Please note, if your name is on the bad address list, your dividend will not be issued until your information is up-to-date.

We cannot hold anyone’s checks. All distribution payments are either mailed to shareholders or direct deposited into their bank accounts.

Before the direct deposit application deadline of November 7, you can apply to have your payment deposited directly into your bank account. You can print the direct deposit form or ask our records department to mail or fax the form to you. You can reach Doyon’s records department by calling 1-888-478-4755, 459-2040 (in Fairbanks) or by emailing [email protected]

Checks are valid for six months. After six months, you can contact our records department at 1-888-478-4755 (ext. 2040) or 459-2040 (in Fairbanks) to have the check reissued.

Stop payment orders can only be used as a last resort: It takes about two months to stop payment on a check and Doyon must pay a bank fee for every stop payment order we issue. For details, please contact shareholder records by calling 1-888-478-4755, 459-2040 (in Fairbanks) or by emailing [email protected]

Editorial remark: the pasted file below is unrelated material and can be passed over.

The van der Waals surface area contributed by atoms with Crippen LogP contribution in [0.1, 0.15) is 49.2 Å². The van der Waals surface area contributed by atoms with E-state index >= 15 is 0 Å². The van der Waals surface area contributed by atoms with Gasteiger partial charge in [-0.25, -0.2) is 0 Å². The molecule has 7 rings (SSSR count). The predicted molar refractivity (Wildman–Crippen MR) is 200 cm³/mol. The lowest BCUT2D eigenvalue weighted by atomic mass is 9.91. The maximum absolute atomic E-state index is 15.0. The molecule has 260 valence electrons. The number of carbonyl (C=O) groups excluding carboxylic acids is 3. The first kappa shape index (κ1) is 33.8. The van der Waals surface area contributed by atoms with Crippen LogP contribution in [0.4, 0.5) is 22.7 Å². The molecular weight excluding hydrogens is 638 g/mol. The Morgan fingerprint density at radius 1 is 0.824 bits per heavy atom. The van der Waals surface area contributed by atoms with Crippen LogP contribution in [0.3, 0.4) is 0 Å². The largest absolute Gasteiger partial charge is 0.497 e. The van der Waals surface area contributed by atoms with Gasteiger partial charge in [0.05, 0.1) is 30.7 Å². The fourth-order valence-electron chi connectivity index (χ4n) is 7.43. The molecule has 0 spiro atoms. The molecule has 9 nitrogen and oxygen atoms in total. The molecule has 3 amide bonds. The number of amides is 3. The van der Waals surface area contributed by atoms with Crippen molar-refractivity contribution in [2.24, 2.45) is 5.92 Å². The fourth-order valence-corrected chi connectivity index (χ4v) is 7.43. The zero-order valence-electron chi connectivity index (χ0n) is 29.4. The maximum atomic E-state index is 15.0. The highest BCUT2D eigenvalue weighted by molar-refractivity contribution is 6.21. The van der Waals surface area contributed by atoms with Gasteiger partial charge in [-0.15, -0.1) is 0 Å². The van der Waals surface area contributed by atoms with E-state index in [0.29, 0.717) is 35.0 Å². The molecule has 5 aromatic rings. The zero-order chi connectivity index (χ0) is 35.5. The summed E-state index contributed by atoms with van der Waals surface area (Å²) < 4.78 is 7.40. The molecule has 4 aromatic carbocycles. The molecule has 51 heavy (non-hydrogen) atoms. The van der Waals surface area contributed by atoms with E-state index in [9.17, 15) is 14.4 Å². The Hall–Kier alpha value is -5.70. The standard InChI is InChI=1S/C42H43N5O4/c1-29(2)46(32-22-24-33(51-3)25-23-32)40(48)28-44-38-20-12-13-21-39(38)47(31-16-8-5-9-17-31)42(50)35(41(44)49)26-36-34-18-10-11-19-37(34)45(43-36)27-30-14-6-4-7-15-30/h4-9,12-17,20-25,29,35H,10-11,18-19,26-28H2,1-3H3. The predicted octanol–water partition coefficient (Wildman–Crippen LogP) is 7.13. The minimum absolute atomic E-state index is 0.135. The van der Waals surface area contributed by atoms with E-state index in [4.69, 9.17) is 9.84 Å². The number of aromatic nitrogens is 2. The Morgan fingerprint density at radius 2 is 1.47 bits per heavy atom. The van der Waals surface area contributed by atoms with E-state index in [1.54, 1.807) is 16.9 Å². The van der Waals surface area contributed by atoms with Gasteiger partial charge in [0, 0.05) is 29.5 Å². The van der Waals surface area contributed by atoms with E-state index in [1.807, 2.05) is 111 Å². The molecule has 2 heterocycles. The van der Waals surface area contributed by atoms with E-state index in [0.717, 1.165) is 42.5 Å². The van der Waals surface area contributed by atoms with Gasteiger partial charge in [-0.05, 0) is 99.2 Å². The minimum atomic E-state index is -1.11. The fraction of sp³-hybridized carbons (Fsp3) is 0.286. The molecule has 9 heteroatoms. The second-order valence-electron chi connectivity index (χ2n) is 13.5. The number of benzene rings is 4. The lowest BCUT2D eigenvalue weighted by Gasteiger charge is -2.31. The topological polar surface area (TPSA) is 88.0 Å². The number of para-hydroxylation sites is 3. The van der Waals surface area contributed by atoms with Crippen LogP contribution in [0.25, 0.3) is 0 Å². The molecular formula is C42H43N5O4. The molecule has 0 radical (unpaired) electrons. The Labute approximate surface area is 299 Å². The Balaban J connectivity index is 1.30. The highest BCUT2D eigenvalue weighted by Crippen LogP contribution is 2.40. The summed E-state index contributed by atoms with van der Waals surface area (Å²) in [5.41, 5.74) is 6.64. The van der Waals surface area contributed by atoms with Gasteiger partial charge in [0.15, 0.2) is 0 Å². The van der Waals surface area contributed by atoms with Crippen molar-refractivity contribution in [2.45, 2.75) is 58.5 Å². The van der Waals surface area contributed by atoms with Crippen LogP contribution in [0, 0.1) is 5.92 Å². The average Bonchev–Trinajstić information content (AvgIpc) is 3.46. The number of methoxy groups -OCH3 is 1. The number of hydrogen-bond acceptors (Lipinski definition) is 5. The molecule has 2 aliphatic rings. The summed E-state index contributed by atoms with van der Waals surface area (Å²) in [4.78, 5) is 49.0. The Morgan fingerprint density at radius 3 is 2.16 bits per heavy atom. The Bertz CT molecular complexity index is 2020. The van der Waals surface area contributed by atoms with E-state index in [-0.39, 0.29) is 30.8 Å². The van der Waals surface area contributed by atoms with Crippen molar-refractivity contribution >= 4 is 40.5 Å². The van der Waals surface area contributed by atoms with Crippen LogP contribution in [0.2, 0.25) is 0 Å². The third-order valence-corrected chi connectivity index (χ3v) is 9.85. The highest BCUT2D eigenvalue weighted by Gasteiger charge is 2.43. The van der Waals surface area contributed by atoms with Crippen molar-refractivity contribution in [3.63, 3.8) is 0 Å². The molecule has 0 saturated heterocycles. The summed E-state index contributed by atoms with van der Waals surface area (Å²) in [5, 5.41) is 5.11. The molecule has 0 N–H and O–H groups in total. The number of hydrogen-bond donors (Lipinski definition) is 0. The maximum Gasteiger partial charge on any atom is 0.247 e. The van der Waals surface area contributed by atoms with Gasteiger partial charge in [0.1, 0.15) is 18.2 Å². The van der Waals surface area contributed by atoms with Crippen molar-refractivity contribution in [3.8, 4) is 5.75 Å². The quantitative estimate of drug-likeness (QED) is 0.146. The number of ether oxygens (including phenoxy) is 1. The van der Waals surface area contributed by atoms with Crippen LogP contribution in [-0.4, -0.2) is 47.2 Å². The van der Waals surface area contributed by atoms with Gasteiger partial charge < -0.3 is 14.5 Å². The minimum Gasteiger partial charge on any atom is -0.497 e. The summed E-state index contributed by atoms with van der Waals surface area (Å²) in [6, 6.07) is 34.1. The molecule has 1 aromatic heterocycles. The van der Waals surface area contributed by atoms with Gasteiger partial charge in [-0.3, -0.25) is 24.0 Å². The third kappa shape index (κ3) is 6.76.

If you believe your signature was forged on a dividend check, contact our records department at 1-888-478-4755 for specific instructions. We can send you forgery paperwork by mail, but you must also contact your local police to file a report.

Doyon checks cannot be assigned to any person other than the shareholder.

If we are instructed do to so by the IRS, Doyon must withhold a shareholder’s dividend. We are also legally bound to honor child support court orders. For guidance on your specific case, please contact shareholder records by calling 1-888-478-4755, 459-2040 (in Fairbanks) or by emailing [email protected]

If you believe Doyon shows the wrong person listed as custodian for a shareholder, please contact shareholder records by calling 1-888-478-4755, 459-2040 (in Fairbanks) or by emailing [email protected]